Third-person shooter Spec Ops: The Line hits stores on June 29. We chatted to Shawn Frison, Senior Designer at Yager to get the inside word on gameplay mechanics and the game engine.
You’re using Unreal Engine 3 – have you modified it to deliver the visuals you wanted for Spec Ops the Line?
Definitely. We’ve been tinkering with this thing for a few years now, and there aren’t too many corners we haven’t touched. We’ve done everything from improving the visuals to adapting the AI and weapon systems to implementing all the pieces we need for our sand systems. Unreal is an awesome piece of technology, but I think we really made it our own.
How does sand play a part in the gameplay? Can you give a few examples of the scenarios players will experience.
Basically, we wanted sand to be this constant presence without getting to the point where it turns into a gimmick. In terms of gameplay, we do a few different things with it:
Grenades: Any time a grenade lands in the sand, it behaves a bit differently. In addition to the normal explosion it creates, it also kicks up a cloud of sand that blinds and stuns enemies to give you a brief tactical advantage.
Sand Avalanches: Throughout the game, the player will have the opportunity to unleash mountains of sand on enemies by shooting out glass or destroying supports.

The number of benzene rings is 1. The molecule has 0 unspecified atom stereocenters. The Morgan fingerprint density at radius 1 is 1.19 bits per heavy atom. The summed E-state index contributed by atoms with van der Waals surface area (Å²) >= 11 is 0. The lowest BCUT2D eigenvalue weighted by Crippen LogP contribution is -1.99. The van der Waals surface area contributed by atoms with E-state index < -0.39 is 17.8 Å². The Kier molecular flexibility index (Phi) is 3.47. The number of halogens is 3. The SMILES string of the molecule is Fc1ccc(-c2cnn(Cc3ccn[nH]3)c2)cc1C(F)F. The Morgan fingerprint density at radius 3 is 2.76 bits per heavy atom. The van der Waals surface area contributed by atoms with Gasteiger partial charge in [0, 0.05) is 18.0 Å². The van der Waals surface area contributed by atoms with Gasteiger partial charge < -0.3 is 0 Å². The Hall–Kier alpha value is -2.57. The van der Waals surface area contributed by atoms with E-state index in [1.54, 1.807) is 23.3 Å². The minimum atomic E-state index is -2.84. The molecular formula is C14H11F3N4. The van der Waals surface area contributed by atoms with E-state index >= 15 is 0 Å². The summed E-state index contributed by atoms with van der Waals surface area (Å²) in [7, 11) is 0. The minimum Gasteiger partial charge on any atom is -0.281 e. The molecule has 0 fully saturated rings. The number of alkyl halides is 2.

Sand Falls: Occasionally, you’ll see sand trickling from a vent or similar object in the ceiling. In these cases, you can shoot at the vent to let loose sand to stun enemies.
Sandstorms: When sandstorms sweep through, the whole dynamic of combat changes. Aiming is more difficult, visibility is reduced, you can’t tell where grenades will land, you can’t communicate with your squad – it really shakes things up and adds a lot of tension and uncertainty to combat.
And, of course, we use it a lot in various scripted ways to add variety and showcase some big, impactful scenes. For instance, in some of the footage we’ve released you can see a scene where the player thinks he’s walking on solid ground, but it turns out that there’s a skylight underneath the sand. After an RPG explodes nearby, the ground completely collapses beneath him. The player falls down, barely catches himself with one hand, and has to fight off enemies by firing with one hand while he’s hanging there. We try to have a lot of dynamic moments like that to keep players on their toes.
Audio is a major part of creating a believable game world. What have you done to make Spec Ops The Line excel in this area?
First, we did a ton of research. We spent a lot of time listening to how different weapons sounded, for instance, as well as playing a lot of other games to see which types of treatments were most effective.
Another huge factor was just iterating until we were happy. For instance, our current audio mixing took a very long time to settle on. It’s incredibly difficult to find that balance between making sure that your explosions and weapon sounds and so forth are loud and impactful, but don’t completely drown out the narrative that was so important to us. We spent a lot of time tweaking and re-tweaking to get this right.